Orangeville council candidate wants to help community’s most vulnerable

October 1, 2018   ·   0 Comments

By Mike Pickford

When Vic Thapar first moved to Canada in 2009, he immediately went about immersing himself in his new community.

Then based in Edmonton, Mr, Thapar, a fully qualified doctor in his native India, spent time working for the provincial government. He learned about the ins and outs of politics in Canada and, generally, was impressed by what he saw. A community-oriented individual, launching himself into a career of public service has always been in the back of Vic’s mind.

Fast forward to 2012 and Mr. Thapar was presented with another opportunity – to move his family cross-country to lay down some roots in Orangeville. Since the move, he has worked at Home Depot in town, where he now serves as one of the store’s senior managers.

While he excitedly tells this reporter about all the things he loves about his new community, there was one thorn that continued to prick away at Vic – that being the constant animosity within council chambers. After experiencing first-hand the, at-times, venomous atmosphere at town hall, Mr. Thapar decided he wanted to help bring about much-needed change in the community.

“In my eyes, there are three major problems in Orangeville right now. First is the lack of industry to offset the residential tax base, second is an extremely high municipal tax rate, which is directly related to the first problem, and finally, perhaps the most important, is this council’s complete inability to function as a team. They fight all the time,” Mr. Thapar said.

Vic believes this community deserves a council more befitting of its values and its residents. When asked to expand on that comment, Mr. Thapar brings up a story from his first few weeks in Orangeville, where, he says, he was made to feel completely welcome in a strange, new place.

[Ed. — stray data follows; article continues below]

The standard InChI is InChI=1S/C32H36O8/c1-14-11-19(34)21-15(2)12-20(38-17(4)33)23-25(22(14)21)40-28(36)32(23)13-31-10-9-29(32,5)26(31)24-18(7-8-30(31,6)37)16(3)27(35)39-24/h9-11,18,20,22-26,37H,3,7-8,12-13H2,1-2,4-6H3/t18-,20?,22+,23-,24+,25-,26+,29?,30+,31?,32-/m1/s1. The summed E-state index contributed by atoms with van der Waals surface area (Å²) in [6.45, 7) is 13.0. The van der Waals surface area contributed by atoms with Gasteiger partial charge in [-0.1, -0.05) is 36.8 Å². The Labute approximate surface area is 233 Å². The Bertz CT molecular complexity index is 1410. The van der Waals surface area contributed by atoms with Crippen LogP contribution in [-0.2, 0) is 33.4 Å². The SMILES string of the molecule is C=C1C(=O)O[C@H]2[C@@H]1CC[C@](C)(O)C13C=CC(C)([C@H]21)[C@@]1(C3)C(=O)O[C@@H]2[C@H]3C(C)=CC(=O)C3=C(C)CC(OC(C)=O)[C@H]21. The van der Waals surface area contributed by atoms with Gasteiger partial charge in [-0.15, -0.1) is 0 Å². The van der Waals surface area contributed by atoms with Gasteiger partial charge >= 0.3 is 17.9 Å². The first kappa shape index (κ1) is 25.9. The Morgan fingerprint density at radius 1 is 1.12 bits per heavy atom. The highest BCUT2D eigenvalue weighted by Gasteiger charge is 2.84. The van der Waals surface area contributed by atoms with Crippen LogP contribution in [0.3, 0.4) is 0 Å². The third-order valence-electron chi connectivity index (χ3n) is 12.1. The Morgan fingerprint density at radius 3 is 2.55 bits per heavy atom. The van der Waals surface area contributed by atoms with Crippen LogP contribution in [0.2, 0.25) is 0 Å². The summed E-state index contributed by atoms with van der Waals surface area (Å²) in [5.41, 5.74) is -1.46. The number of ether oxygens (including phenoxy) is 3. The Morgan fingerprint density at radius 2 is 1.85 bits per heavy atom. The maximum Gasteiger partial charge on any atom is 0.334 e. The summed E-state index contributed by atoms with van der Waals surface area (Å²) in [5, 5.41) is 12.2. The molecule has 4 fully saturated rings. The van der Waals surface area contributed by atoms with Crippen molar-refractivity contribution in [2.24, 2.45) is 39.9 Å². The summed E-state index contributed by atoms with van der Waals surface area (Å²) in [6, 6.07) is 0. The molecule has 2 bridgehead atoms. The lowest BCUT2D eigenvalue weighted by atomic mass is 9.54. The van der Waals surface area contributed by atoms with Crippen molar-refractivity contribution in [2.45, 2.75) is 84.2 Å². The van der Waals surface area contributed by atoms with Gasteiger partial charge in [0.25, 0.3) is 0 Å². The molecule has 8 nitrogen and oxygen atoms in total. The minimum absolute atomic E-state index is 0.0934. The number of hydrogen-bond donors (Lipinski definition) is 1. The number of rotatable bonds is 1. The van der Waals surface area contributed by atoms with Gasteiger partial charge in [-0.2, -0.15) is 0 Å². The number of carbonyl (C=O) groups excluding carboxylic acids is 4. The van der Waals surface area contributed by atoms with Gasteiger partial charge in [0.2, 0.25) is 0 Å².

“One of my best memories… Shortly after moving here, I was walking downtown and it was raining, very, very hard. I didn’t have a car at the time and had to do some errands. As I was on my way home, a gentleman pulled over and offered me a ride. He didn’t care that I was drenched and would get his car wet – he told me to jump in and he immediately gave me a ride home,” Mr. Thapar said. “You don’t see this sort of thing in big cities. It was an immediate education on what this community is about, and one of the many reasons I love this town.”

If he were to be elected, Vic says he would fight against unwarranted tax increases, do what he can to attract new business, industry and jobs to Orangeville, implement a sense of controlled spending and wise investing at town hall and work to maintain Orangeville’s heritage and small-town charm.

He would like to do more for the community’s more vulnerable residents, notably the senior population. While there are lots of activities for pre-teens to engage in in Orangeville, Mr. Thapar says teenagers and seniors are often forgotten about. His solution would be to bring a YMCA to town, to offer programming to community residents young and old.

“We don’t have social services available for adults in this town, especially seniors. We only have a couple of senior homes here – I’ve visited them. What I have seen is people sitting, not having much to do. We need to do more and provide more for our seniors,” Mr. Thapar said.

Discussing some of the impending decisions this next council will likely have to consider, Mr. Thapar said he would entertain another OPP costing if the majority of council supported it, noting “any way we can cut down expenses, we should”. While many candidates have called for Orangeville’s railway line to be decommissioned, Vic believes that could potentially hold the key to bringing more business to the community.

He wouldn’t commit one way or another regarding his stance on the future of the swimming pool at Tony Rose arena, but he did express his belief that the town could likely do without having two official public libraries.

“I can definitely see that having two libraries in the community has its benefits, but we need to look at the numbers and see if it’s cost effective,” Mr. Thapar said. “One of our local high schools, Westside, has a wonderful library. If there was a way we could partner up with the school board and utilize that facility (in the evening), it could bring about some significant savings.”

Having had experience leading community initiatives back in India, most notably a volunteer clinic he managed and funded alongside his family, Vic hopes to be afforded the opportunity to give back in his new home.

“People should vote for me because I am a very dedicated, intelligent, caring and fiscally responsible individual. I care deeply about my community,” Mr. Thapar said. “Instead of just complaining, I want to roll up my sleeves and contribute to solutions in this town. As a sitting member of council, I can better identify inefficiencies and work to solve them.”

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